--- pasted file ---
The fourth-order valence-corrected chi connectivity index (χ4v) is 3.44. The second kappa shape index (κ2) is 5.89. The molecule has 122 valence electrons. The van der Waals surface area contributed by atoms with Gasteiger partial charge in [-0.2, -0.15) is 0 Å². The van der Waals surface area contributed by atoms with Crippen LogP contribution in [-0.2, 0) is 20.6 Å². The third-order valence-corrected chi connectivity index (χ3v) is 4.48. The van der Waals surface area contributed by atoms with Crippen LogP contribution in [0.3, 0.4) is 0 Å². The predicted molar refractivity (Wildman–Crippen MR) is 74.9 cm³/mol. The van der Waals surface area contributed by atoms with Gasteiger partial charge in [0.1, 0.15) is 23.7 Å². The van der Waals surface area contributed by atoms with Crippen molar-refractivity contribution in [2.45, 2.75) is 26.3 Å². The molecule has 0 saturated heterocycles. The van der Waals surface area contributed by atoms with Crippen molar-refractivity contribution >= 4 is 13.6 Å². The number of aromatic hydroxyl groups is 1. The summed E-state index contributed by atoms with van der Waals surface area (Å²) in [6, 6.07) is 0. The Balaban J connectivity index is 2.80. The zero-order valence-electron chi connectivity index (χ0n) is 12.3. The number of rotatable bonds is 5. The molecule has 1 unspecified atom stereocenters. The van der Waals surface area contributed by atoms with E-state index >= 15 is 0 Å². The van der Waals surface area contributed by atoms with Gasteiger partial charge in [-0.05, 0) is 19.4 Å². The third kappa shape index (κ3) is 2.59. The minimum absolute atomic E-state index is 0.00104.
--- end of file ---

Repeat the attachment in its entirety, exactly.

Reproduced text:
The fourth-order valence-corrected chi connectivity index (χ4v) is 3.44. The second kappa shape index (κ2) is 5.89. The molecule has 122 valence electrons. The van der Waals surface area contributed by atoms with Gasteiger partial charge in [-0.2, -0.15) is 0 Å². The van der Waals surface area contributed by atoms with Crippen LogP contribution in [-0.2, 0) is 20.6 Å². The third-order valence-corrected chi connectivity index (χ3v) is 4.48. The van der Waals surface area contributed by atoms with Crippen LogP contribution in [0.3, 0.4) is 0 Å². The predicted molar refractivity (Wildman–Crippen MR) is 74.9 cm³/mol. The van der Waals surface area contributed by atoms with Gasteiger partial charge in [0.1, 0.15) is 23.7 Å². The van der Waals surface area contributed by atoms with Crippen molar-refractivity contribution in [2.45, 2.75) is 26.3 Å². The molecule has 0 saturated heterocycles. The van der Waals surface area contributed by atoms with Crippen molar-refractivity contribution >= 4 is 13.6 Å². The number of aromatic hydroxyl groups is 1. The summed E-state index contributed by atoms with van der Waals surface area (Å²) in [6, 6.07) is 0. The Balaban J connectivity index is 2.80. The zero-order valence-electron chi connectivity index (χ0n) is 12.3. The number of rotatable bonds is 5. The molecule has 1 unspecified atom stereocenters. The van der Waals surface area contributed by atoms with E-state index >= 15 is 0 Å². The van der Waals surface area contributed by atoms with Gasteiger partial charge in [-0.05, 0) is 19.4 Å². The third kappa shape index (κ3) is 2.59. The minimum absolute atomic E-state index is 0.00104.